The Elms Blog
The Girl Scout House
Note: The “Girl Scout House” as it is popularly known, is located directly across the street from The Elms. Guy Maiorano, founder and CEO of The Elms, formerly owned The Girl Scout House.
To look at it today, you’d never know that the dilapidated brown shingle building that was once the Girl Scout House at 23 Elm Street in Westerly was originally a beautiful church with spires, stained glass windows and many ornate touches. It was, until the Girl Scouts of Southeastern New England acquired it in 1948, home to the Calvary Baptist Church. And for the next 50 years, hundreds — perhaps thousands — of young Girl Scouts attended regular meetings there.
When the building first opened as the Calvary Baptist Church in April,1875, the newly built structure featured a bell tower and steeple centered above the building’s main entrance, while a smaller spire sat just behind it and to the right (see photos). “The original church was a half-Tudor building featuring exposed timbers infilled with smooth painted boards” and wood roof shingles, architect Meg Lyons stated in a re-use study commissioned by the current owners, the Royce Family Fund. “Ten-foot-tall windows graced the east, south, and west facades, flooding the interior with light. Each of the gables had carved bargeboards with quatrefoil openings, creating a deep overhang that shadowed the façade.” Circular windows on each gable peak, called oriels, may have contained stained glass, as did the front-facing windows of the church. It was, she said, “a building with charm and character.”
The building also stood out because it was set so far back on its lot: the structure sits more than 100 feet from the street, down a gentle slope.
The main sanctuary, a space measuring 30 by 48 feet, features a vaulted ceiling with elegant carved wooden arches that intersect in the center of the room. At each intersection, called a groin vault, wooden pendants hang down from the center points. Each truss also features a decorative cut-out in the shape of a quatrefoil, a Christian symbol consisting of four overlapping circles that looks like a four-leaf clover. The lower sanctuary walls are still clad with wainscot paneling, with plaster above, and tall paneling surrounds the raised stage area where the pulpit would have been located.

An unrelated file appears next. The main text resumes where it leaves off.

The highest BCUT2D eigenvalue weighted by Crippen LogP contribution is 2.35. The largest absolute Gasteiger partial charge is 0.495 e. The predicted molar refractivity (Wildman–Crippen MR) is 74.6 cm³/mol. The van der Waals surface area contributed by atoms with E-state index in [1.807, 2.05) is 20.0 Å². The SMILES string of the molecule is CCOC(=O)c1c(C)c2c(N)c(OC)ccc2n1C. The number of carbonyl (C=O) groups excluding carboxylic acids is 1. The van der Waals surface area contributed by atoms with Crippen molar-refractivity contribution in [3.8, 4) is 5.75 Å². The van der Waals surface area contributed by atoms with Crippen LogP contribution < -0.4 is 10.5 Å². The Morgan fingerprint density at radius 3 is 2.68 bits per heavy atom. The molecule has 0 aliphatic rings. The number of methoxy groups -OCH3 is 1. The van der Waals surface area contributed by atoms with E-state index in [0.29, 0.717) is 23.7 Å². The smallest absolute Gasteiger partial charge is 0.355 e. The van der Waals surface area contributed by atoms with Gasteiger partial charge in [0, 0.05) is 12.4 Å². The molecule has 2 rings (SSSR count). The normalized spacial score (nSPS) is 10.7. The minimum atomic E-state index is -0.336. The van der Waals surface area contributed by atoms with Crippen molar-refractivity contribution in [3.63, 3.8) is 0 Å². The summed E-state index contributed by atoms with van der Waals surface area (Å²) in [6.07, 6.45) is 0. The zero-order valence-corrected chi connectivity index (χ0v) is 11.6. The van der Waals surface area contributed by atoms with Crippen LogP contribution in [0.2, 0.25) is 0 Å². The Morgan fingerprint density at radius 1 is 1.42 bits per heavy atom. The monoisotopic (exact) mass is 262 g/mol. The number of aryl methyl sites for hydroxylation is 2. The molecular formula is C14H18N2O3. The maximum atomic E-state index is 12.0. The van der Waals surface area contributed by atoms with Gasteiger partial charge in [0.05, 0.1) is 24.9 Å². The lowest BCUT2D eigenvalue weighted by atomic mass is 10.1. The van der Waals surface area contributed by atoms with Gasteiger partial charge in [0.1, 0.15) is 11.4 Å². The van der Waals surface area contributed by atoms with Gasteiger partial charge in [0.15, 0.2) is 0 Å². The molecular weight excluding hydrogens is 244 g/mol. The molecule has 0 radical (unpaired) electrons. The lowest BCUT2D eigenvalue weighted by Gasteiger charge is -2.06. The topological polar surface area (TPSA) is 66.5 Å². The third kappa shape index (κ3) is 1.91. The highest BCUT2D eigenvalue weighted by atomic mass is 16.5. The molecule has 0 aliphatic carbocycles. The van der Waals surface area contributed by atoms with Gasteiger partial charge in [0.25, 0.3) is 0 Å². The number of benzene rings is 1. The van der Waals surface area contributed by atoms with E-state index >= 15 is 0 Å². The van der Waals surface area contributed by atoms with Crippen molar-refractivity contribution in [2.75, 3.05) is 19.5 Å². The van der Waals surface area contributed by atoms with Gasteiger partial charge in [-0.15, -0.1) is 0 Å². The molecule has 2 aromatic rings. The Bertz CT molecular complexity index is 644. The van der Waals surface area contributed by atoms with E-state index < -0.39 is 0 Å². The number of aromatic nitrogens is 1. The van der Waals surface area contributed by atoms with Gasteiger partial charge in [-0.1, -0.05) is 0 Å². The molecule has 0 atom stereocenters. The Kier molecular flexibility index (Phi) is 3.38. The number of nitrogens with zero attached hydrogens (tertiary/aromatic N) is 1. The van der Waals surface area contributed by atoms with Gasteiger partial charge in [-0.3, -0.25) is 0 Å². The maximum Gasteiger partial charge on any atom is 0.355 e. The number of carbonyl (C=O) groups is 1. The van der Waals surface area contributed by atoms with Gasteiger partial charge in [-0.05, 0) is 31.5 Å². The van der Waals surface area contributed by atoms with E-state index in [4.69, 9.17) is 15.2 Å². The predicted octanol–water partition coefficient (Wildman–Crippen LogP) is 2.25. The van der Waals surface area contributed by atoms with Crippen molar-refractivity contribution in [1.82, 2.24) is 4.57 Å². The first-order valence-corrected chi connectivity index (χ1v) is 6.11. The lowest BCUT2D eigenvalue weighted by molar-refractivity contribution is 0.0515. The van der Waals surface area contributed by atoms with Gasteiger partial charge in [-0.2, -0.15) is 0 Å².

The ground floor includes a small kitchen and a large open room, with wooden floors over a dirt crawlspace. Large pocket doors with painted glass panes were designed to be pulled across to split the room into two smaller meeting spaces.
Today the spires are gone, as is the stained glass and fancy trim, which may have been removed by the Girl Scouts after the organization purchased the building as a meeting place for the burgeoning number of troops in the area. A photo from 1951 shows that the siding had been replaced with wooden shingles, and the oriel in front was covered with the Girl Scout trefoil logo, a gold clover on a green background that a local sign maker created from a sketch drawn by Betty Cugini, who was a Girl Scout in the 1940s, went on to become president of the Rhode Island Council in the ‘80s, and worked in the organization for more than 50 years.
“We think it was the Girl Scouts who made the changes to the building,” says Meg Lyons, the architect retained by the current owners, the Royce Family Fund, to preserve and rehabilitate the property. “The Girl Scouts removed any religious items from the building,” says Lyons. “They may have also removed the steeple.”
But Cugini thinks it more likely that the church removed the spires and other religious ornamentation before giving it to the Girl Scouts. “I don’t think the Girl Scouts would have had the money to remove the steeples,” she says, adding that she doesn’t recall ever seeing the spires on the building. “I was a kid at the time, but I don’t remember it,” Cugini says.
Whoever made the changes it’s evident that, by 1951, when the building was dedicated as The Westerly Girl Scout House, those renovations had already taken place, as evidenced by a photo of the House that appeared in the October 31, 1951, issue of the The Providence Evening Bulletin.
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